Insurers give in to regulator, agree to pay suicide claims

Despite giving in to authorities’ demands, the insurers could still face sanctions, including the removal of CEOs

Insurers give in to regulator, agree to pay suicide claims

Insurance News

By Gabriel Olano

Three of the largest life insurers in South Korea – Samsung, Hanwha, and Kyobo – have all given in to regulatory pressure and agreed to pay all overdue suicide benefit claims, according to industry officials.
The board of Samsung Life Insurance has agreed to pay 3,337 claims with a combined worth KRW174 billion (US$152 million).
“(We) have decided to pay the insurance money in a bid to protect consumers and recover trust,” a Samsung official told Yonhap. “The payout will be completed as early as possible.”

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Meanwhile, Hanwha’s board of directors will be meeting to discuss the issue, and it is expected to follow suit in paying out claims.
Kyobo was the first one to agree to release all unpaid benefits in an announcement made a few weeks ago.
If the Financial Services Commission (FSC) upholds the Financial Supervisory Service’s (FSS) ruling, the three insurers will face sanctions and partial business suspensions. The firms will be prohibited from making acquisitions and launching new businesses for three years, and the jobs of Samsung and Hanwha CEOs could be at stake.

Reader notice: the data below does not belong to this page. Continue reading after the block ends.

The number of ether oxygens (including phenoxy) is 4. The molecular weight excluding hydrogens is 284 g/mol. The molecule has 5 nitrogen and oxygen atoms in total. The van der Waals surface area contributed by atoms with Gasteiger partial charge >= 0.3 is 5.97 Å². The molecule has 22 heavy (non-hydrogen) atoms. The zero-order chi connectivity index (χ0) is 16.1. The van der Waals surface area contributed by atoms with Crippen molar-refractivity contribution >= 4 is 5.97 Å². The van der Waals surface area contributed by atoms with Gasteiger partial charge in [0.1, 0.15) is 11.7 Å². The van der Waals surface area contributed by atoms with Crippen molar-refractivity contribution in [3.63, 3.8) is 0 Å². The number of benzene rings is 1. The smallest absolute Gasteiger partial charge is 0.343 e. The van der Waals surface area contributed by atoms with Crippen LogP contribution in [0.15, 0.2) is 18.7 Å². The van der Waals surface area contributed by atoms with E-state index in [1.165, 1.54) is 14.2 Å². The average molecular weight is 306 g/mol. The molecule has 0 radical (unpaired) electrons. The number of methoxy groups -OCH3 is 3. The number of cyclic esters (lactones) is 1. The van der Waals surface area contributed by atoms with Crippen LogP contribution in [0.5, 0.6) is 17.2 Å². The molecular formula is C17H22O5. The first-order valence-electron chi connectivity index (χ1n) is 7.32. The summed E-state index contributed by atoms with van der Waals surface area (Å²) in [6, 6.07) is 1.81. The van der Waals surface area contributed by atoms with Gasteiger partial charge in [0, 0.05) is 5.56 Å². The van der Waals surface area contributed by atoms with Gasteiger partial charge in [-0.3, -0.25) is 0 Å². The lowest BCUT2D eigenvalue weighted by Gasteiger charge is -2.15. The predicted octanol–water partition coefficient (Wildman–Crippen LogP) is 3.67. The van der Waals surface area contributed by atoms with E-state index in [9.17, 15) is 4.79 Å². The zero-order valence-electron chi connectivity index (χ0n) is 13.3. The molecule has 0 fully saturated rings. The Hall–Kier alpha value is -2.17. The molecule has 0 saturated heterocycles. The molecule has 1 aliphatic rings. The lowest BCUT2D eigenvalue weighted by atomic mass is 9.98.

The FSS is seeking disciplinary action against Samsung Life Insurance's CEO Kim Chang-soo and Hanwha Life Insurance’s CEO Cha Nam-gyu. The sanctions could prohibit them from participating in the insurance industry for three years. Shin Chang-jae of Kyobo received only a simple warning, as his company was the earliest to announce that it would pay the claims.

Related stories:
Korean insurers to make partial payments for suicide claims

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